French environmental scientists conducted a detailed study of 170 birds of several penguin species in the southern Indian Ocean a few years ago. The goal was to measure the highly toxic mercury content in the bird’s body. The easiest way to do this is to analyze the feathers. At the same time, they went to museums and examined 62 stuffed penguins that had lived on the same islands in the 1950s and the 1970s.
The spread of mercury in food chains is a global problem. Penguins in particular are well suited bioindicators (pointer species) to detect polluted food chains.
The study’s conclusion up front: all penguin species, including rockhopper penguins, breeding in the French Southern and Antarctic Territories (TAAF; includes, for example, Adelieland in Antarctica, the Kerguelen Archipelago and several other islets in the southern Indian Ocean) had mercury in their bodies. Birds from Antarctica were less affected than those further north. In addition, main fish eaters had accumulated more mercury than those that hunt mainly crustaceans such as krill. And as expected, penguins that had lived in the 1970s were less contaminated than individuals today.
Rockhopper penguins from the southern tip of South America had just over 5 micrograms of mercury per gram of feathers. Their conspecifics on the Kerguelen Islands or the Crozet Islands were less poisoned, with around 1.8 to 2.5 micrograms.
But even without thinking about the cocktail of toxins in the body, the decline in populations gives pause for thought. The Falkland Islands currently have over 80% (!) fewer rockhopper penguins than in the 1930s. The numbers are alarming elsewhere, too, such as Marion Island: a loss of just over 50% from 1987 to 2013, from 138,000 breeding pairs originally to just 65,000 breeding pairs today. Or Campbell Island. From there, a loss of 1.5 million pairs (94% of the former occurrence) is reported between 1942 and 1986. Climate change is at the forefront as a cause. And on Staten Island, the population declined by a quarter between the years 1998 and 2010.
Although at present it is not entirely clear why there are fewer and fewer rockhopper penguins, the list of threats is quite long. In the past, egg collection was a reason for population decline in some colonies (until the 1950s). Or crabbers used penguin meat as bait in their catch baskets. In modern times, rockhopper penguins perish as victims of oil tanker accidents or from the exploitation of oil or natural gas. Commercial fishing over the Patagonian Shelf and around the Falkland Islands also leads to conflicts from which rockhopper penguins emerge as losers.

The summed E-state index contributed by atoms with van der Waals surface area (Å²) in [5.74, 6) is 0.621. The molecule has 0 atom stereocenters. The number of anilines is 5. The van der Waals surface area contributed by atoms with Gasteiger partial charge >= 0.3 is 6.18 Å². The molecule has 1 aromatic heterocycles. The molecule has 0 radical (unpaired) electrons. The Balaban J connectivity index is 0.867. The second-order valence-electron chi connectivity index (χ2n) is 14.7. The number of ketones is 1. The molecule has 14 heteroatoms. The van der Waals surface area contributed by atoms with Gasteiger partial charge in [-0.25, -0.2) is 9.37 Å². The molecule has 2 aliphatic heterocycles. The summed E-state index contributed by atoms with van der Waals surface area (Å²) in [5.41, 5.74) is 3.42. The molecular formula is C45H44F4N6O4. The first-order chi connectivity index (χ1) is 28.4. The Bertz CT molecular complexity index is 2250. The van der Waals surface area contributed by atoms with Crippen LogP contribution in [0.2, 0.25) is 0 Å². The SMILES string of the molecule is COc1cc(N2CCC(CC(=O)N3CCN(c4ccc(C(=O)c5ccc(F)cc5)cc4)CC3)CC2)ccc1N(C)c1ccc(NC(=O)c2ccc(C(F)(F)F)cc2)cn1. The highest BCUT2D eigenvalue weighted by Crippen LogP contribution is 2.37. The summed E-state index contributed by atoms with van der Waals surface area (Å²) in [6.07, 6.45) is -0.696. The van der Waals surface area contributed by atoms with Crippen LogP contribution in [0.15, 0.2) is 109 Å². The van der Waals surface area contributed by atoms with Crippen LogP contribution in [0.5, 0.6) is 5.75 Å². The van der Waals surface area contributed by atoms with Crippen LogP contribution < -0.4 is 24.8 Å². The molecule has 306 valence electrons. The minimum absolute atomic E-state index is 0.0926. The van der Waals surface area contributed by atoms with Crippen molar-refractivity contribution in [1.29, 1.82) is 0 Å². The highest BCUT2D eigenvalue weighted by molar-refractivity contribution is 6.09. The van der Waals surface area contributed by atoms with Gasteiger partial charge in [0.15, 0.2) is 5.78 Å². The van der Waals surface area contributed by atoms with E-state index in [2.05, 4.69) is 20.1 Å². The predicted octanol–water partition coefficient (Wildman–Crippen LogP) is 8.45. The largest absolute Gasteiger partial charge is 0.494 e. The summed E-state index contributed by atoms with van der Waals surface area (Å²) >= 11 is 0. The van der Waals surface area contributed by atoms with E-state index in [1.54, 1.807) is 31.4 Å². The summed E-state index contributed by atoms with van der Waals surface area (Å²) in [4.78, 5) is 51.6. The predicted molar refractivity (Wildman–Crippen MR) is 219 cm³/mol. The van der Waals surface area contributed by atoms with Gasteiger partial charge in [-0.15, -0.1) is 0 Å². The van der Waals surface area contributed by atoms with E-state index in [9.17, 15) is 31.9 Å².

In addition, exploitative fishing and global warming are changing the food web in the ocean — to the penguins’ detriment. Climate changes favor the increased occurrence of storms at breeding colonies. Rising air temperatures have already caused rockhopper penguins in the Falkland Islands to start breeding later and to lay lighter eggs — two factors that in turn influence breeding success, unfortunately also in a negative way here. When the temperature of the seawater changes, the food web can get messed up. The penguins eventually find less or nothing to eat.
It has also been found that the penguins find more and better food under the current prevailing wind regime (southerly and westerly winds dominate) than when the winds blow from other directions. But this is exactly the prediction: in the future, the majority of the wind over the South Atlantic could blow from the north or east.
Not only at sea dangers lurk, also on land the rockhopper penguins have it hard in many places. Habitat destruction is the key word here. For example, in the Falkland Islands, where farmers’ livestock destroyed tussock grass. These dense, large tufts of grass, which can cover entire landscapes, provide excellent shelter, especially for young penguins, during heavy rains. Without tussock, however, the mortality rate among young penguins increases. On the lonely South Atlantic island of Tristan da Cunha, farmers used to burn the tussock to reclaim fields and farmland — much to the detriment of the rockhopper penguins there.
On Macquarie Island, grazing wild rabbits caused landslides. Penguins were killed and nest sites destroyed in the process.
The sad result of all these dangers: the International Union for the Conservation of Nature (IUCN) lists the southern rockhopper penguin as endangered and the northern rockhopper penguin as critically endangered.
Currently, 6.4%, or 22.8 million square kilometers, of the oceans have been designated as marine protected areas. While this is a good start, it is far from enough: by 2030, 30% of the global ocean surface should be protected. It will probably be difficult to even come close to achieving this goal…
By Peter Balwin (Text)
Dr Ruedi Abbühl (Photos)